Moves are afoot to allow the use of medicinal cannabis following the death of Nelson teenager Alex Renton who was undergoing experimental treatment using the product.
The 19-year-old died peacefully in Wellington Hospital last night where he was receiving a treatment of Elixinol, which is derived from hemp rather than marijuana, for a condition which caused him to suffer repeated seizures.
Alex's family applied to Associate Health Minister Peter Dunne to be able to import and use the product and was granted a one-off dispensation on compassionate grounds.
Prior to his death, Alex had been brought out of his drug-induced coma and was breathing on his own.
In a Facebook post last night, his mother Rose Renton said Alex died surrounded by family, "listening to own music with a tummy full of mum's food".
Labour MP Damien O'Connor, who is drafting a private members bill which would allow better access to cannabidiol (CBD), says the momentum created by Alex's case should be used as a catalyst for change.
"The family asked for access to medicinal cannabis, we don't know whether that was a positive or negative influence, but what we need to do is to use this terribly sad situation to continue the momentum to provide access to medicinal cannabis as one tool in a toolbox available for medical practitioners," he says.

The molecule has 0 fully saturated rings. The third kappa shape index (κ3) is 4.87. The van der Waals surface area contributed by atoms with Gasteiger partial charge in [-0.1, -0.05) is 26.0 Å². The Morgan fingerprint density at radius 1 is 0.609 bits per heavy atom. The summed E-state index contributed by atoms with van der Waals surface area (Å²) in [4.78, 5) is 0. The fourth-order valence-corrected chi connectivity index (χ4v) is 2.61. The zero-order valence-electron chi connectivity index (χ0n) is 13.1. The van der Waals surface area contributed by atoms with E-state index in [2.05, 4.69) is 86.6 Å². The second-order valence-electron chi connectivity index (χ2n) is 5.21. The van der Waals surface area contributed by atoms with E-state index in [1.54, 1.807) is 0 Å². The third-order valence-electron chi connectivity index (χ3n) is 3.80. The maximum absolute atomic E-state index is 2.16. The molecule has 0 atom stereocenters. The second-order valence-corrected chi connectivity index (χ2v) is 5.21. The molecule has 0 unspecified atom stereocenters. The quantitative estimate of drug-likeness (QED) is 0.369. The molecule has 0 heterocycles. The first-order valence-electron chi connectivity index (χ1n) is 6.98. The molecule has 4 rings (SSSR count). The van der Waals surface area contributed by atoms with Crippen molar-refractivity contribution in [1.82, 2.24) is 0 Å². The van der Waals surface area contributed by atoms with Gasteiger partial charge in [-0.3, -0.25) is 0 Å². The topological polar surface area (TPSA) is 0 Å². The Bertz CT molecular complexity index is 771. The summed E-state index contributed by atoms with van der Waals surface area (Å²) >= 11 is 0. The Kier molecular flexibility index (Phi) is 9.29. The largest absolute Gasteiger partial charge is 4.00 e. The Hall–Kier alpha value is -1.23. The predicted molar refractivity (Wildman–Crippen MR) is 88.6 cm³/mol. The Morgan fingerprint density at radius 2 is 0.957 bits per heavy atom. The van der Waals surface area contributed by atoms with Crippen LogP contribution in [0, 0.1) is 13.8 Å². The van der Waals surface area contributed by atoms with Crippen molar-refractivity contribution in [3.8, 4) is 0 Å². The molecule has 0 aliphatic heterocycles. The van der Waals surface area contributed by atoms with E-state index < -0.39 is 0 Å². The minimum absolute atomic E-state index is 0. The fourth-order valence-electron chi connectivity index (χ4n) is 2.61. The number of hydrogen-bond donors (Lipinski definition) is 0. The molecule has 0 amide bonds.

Alex's death was a "big disappointment and shock and sadness for the family," he says.
It has also left those advocating the use of medicinal cannabis in a fog of uncertainty because Alex's cause of death isn't known.
Mr O'Connor says a law change would make it easier for those who need the treatment but can't afford it to get access to it.
Currently those wanting access to the treatment need to apply to Mr Dunne, like Alex's family did.
"It's going to be hard if all people have to apply to the minister, so what we need to do is use the existing structure and ease the way and ensure any cannabinoid oil extract is affordable for the families who don't have the resources but do have the need."
More work needed to be done on the bill before it is finalised, but an indication from select committee in the early 2000s recommended the issue should be progressed.
This included looking at international best practice and determining which extracts are effective, Mr O'Connor says.
While a law change may have made access to the treatment easier for Alex, Mr O'Connor believes their application was dealt with "reasonably quickly".
Meanwhile, Mr Dunne has no regrets about granting the use of CBD to Alex, but says future applications from others would be treated on a case-by-case basis.
"I think it was worth it on compassionate grounds and I'm just sorry it hasn't proven successful."
Alex's family is currently organising a memorial in Nelson next weekend.
source: newshub archive